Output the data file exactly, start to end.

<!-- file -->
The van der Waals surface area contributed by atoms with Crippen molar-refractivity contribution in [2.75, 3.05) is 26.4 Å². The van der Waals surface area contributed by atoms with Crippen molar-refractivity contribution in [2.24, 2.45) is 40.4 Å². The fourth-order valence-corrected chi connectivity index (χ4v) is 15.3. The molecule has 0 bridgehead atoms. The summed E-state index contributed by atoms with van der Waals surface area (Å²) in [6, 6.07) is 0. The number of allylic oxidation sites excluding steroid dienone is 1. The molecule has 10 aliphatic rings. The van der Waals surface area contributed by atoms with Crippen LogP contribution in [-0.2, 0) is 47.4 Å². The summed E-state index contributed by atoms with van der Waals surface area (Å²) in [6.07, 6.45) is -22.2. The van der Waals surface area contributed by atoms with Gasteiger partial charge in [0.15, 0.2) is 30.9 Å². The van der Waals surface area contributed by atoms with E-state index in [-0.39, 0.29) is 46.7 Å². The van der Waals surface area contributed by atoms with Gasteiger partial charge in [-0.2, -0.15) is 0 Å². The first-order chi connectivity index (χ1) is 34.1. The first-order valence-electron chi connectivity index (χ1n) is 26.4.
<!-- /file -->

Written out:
The van der Waals surface area contributed by atoms with Crippen molar-refractivity contribution in [2.75, 3.05) is 26.4 Å². The van der Waals surface area contributed by atoms with Crippen molar-refractivity contribution in [2.24, 2.45) is 40.4 Å². The fourth-order valence-corrected chi connectivity index (χ4v) is 15.3. The molecule has 0 bridgehead atoms. The summed E-state index contributed by atoms with van der Waals surface area (Å²) in [6, 6.07) is 0. The number of allylic oxidation sites excluding steroid dienone is 1. The molecule has 10 aliphatic rings. The van der Waals surface area contributed by atoms with Crippen LogP contribution in [-0.2, 0) is 47.4 Å². The summed E-state index contributed by atoms with van der Waals surface area (Å²) in [6.07, 6.45) is -22.2. The van der Waals surface area contributed by atoms with Gasteiger partial charge in [0.15, 0.2) is 30.9 Å². The van der Waals surface area contributed by atoms with E-state index in [-0.39, 0.29) is 46.7 Å². The van der Waals surface area contributed by atoms with Gasteiger partial charge in [-0.2, -0.15) is 0 Å². The first-order chi connectivity index (χ1) is 34.1. The first-order valence-electron chi connectivity index (χ1n) is 26.4.